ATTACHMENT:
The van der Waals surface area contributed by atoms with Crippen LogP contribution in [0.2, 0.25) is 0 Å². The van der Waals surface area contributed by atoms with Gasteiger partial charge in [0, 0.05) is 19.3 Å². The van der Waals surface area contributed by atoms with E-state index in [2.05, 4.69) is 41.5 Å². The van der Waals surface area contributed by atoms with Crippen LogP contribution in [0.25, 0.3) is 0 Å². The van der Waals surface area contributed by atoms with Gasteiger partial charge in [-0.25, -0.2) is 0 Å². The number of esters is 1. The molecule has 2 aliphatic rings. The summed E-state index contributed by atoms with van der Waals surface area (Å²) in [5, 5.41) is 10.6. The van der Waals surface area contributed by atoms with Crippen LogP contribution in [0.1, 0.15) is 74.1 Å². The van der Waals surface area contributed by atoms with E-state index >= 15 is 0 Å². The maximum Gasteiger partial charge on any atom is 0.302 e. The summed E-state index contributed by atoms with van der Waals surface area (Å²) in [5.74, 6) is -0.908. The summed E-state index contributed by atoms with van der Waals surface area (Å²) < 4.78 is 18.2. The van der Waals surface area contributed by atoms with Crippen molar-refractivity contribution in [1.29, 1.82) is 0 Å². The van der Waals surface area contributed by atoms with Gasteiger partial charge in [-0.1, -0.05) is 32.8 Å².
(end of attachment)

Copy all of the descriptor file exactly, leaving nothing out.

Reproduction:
The van der Waals surface area contributed by atoms with Crippen LogP contribution in [0.2, 0.25) is 0 Å². The van der Waals surface area contributed by atoms with Gasteiger partial charge in [0, 0.05) is 19.3 Å². The van der Waals surface area contributed by atoms with E-state index in [2.05, 4.69) is 41.5 Å². The van der Waals surface area contributed by atoms with Crippen LogP contribution in [0.25, 0.3) is 0 Å². The van der Waals surface area contributed by atoms with Gasteiger partial charge in [-0.25, -0.2) is 0 Å². The number of esters is 1. The molecule has 2 aliphatic rings. The summed E-state index contributed by atoms with van der Waals surface area (Å²) in [5, 5.41) is 10.6. The van der Waals surface area contributed by atoms with Crippen LogP contribution in [0.1, 0.15) is 74.1 Å². The van der Waals surface area contributed by atoms with E-state index >= 15 is 0 Å². The maximum Gasteiger partial charge on any atom is 0.302 e. The summed E-state index contributed by atoms with van der Waals surface area (Å²) in [5.74, 6) is -0.908. The summed E-state index contributed by atoms with van der Waals surface area (Å²) < 4.78 is 18.2. The van der Waals surface area contributed by atoms with Crippen molar-refractivity contribution in [1.29, 1.82) is 0 Å². The van der Waals surface area contributed by atoms with Gasteiger partial charge in [-0.1, -0.05) is 32.8 Å².